Pilots may soon be able to more clearly distinguish the multitude of important aural signals, voices and sounds competing for their attention in the cockpit.

Pilots may soon be able to clearly distinguish important signals, voices and sounds when operating in the cockpit.

Researchers from the Human Effectiveness directorate Battlespace Acoustics Branch of the Human Effectiveness directorate, Air Force Research Lab, have recently made progress in maximizing sound clarity used in audio flight systems, according to a news release.

In a partnership with audio control systems developer PS Engineering, the AFRL researchers have created a digital audio system that mimics a 3-dimensional sound environment to boost certain listening cues.

Using PS Engineering's audio interface 'IntelliAudio,' the multi-talker technology can place two communication channels in various positions within the stereo headset, making simultaneous radio signals sound as if they are coming from different locations for a 3-D effect, according to PS Engineering founder and CEO, Mark Scheuer.

The key is to spatially separate sounds so pilots can better perceive what they're hearing.

Douglas Brungart, chief scientist for the National Military Audiology and Speech Center at Walter Reed National Military Medical Center , Bethesda, Maryland, and a former AFRL scientist paved the way for this discovery — while a student at MIT, Brungart tested the way listeners perceive sounds that are located near their head. The test showed that listeners could easily separate voices that were close to their head and far from their head, even when both talkers were located in the same direction from the listener, according to the release.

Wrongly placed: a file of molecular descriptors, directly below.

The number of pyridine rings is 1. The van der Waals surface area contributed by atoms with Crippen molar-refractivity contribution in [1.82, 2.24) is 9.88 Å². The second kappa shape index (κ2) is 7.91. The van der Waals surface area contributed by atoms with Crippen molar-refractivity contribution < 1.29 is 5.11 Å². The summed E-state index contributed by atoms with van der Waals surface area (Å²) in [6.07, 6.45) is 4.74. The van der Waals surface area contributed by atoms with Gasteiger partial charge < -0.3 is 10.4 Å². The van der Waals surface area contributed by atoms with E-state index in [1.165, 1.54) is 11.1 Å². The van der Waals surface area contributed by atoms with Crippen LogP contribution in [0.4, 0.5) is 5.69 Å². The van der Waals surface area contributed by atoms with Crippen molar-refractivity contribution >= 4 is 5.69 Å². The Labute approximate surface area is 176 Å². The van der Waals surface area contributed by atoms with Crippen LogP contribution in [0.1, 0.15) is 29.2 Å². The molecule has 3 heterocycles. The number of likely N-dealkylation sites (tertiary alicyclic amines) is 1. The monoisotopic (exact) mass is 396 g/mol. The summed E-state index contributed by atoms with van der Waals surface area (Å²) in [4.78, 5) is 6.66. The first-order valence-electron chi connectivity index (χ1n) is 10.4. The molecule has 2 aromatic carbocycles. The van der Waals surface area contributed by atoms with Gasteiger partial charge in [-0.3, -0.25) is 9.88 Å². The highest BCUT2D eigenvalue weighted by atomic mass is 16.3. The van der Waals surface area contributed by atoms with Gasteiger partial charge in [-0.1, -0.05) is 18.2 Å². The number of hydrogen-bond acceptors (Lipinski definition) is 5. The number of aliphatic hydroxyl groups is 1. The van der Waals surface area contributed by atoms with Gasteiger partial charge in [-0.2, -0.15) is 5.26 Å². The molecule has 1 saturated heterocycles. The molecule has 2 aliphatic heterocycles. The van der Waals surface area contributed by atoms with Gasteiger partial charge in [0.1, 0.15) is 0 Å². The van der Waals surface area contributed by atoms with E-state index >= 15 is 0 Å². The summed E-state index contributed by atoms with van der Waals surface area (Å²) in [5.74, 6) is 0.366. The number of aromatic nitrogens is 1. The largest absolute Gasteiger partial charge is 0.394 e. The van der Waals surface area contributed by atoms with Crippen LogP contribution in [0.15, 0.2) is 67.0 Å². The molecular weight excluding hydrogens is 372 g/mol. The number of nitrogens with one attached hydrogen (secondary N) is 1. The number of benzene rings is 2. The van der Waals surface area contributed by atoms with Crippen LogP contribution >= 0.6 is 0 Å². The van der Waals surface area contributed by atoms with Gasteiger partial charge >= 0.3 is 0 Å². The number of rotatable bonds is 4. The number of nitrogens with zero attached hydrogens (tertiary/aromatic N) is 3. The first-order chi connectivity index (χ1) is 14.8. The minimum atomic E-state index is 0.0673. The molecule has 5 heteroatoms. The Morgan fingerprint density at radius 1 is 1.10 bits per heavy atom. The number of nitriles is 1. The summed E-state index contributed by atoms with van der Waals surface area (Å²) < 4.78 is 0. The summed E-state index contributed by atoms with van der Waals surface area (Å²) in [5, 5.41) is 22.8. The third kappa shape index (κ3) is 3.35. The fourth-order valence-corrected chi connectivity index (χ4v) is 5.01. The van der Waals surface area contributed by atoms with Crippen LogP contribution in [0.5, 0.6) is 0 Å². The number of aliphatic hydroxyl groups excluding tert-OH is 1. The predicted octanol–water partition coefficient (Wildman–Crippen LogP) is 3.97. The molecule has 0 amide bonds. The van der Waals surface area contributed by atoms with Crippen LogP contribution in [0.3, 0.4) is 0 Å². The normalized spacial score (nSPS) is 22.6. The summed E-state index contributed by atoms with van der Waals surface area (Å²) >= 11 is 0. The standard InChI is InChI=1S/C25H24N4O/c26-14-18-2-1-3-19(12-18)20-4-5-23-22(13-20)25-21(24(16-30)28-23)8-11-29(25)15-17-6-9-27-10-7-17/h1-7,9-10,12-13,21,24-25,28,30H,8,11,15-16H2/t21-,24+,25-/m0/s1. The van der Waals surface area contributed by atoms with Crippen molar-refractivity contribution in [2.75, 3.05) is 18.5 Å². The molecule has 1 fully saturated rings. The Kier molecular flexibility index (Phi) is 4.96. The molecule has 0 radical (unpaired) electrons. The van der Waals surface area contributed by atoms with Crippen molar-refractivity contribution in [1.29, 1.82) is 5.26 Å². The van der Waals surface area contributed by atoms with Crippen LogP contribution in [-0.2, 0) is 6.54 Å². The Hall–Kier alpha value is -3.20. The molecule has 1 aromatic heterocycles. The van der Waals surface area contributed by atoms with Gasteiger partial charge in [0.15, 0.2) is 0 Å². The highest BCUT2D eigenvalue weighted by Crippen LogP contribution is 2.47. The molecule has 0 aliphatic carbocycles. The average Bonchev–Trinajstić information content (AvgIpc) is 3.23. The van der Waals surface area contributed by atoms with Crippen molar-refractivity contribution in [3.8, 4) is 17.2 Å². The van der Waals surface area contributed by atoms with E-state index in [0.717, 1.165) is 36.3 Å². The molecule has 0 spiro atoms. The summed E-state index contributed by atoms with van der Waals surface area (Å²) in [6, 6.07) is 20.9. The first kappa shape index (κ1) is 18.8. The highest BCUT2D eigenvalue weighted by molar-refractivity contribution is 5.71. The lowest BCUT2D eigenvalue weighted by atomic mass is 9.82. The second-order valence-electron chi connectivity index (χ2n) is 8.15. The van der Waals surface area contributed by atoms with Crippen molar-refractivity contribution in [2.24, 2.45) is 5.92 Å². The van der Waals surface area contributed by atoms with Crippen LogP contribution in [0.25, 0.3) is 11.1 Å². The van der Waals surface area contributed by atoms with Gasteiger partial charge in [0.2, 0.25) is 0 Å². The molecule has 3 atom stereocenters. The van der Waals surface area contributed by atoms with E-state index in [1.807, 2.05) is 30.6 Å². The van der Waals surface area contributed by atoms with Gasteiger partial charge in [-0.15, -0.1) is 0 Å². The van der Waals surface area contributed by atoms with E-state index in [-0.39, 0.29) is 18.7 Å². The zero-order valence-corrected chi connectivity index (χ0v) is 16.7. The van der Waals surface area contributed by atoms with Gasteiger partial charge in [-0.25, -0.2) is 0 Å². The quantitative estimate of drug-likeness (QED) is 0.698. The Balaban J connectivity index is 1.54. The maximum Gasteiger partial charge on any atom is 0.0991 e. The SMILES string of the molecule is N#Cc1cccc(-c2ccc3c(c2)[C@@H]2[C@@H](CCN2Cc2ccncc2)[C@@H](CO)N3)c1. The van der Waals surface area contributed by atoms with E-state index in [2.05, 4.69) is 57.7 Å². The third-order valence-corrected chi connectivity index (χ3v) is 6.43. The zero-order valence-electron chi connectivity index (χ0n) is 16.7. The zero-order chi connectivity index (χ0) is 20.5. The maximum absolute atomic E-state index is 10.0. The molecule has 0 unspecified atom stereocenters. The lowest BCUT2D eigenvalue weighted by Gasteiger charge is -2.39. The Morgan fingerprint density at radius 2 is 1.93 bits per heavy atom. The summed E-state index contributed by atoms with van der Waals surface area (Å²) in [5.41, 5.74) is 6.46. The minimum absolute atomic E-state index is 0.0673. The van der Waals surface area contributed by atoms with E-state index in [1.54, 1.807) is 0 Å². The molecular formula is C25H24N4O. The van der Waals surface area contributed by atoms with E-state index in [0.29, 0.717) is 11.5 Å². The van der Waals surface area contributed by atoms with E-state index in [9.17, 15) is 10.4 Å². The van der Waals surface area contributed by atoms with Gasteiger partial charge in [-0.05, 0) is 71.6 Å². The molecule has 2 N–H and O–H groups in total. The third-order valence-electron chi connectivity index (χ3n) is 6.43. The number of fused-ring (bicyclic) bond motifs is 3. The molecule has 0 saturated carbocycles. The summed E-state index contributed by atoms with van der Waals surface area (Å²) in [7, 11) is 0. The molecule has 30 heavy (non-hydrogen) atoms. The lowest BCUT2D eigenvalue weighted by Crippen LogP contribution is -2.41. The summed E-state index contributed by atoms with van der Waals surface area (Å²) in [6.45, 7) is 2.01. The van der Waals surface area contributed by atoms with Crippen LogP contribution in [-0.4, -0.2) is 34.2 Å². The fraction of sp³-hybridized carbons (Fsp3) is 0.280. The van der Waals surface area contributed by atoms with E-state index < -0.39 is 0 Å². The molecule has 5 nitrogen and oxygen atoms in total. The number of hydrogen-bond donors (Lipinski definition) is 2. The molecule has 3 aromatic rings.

The discovery made it possible to develop a technology application that would spatially separate sound sources. PS Engineering adopted that technology into its PMA450 system for general aviation.

"We've been excited about this technology for a long time, but previous applications have been limited by the relatively expensive hardware required to implement it," Brungart said in the release. "However, as technology has advanced, the cost of implementing virtual audio has dropped dramatically."

The list price for a PMA450 system runs around $2,350, according to PS Engineering's website.

Now Battlespace Acoustics technical adviser Brian Simpson and his team of researchers believe they have found a key to maximizing audio clarity so that sounds they are perceived to be coming from different places.

"The improvement is tremendous," Battlespace Acoustics technical adviser Brian Simpson said in the release. "Even highly trained pilots, who are used to listening to multiple channels, can benefit from this technology, and the more complex the environment, the greater this benefit will be."

Aside from Air Force and commercial jet cockpits, the technology could potentially be used in air traffic control systems and remotely piloted vehicles.

"You can achieve greater communication effectiveness, reduce workload and, importantly, improve overall safety in flight operations," Simpson said.

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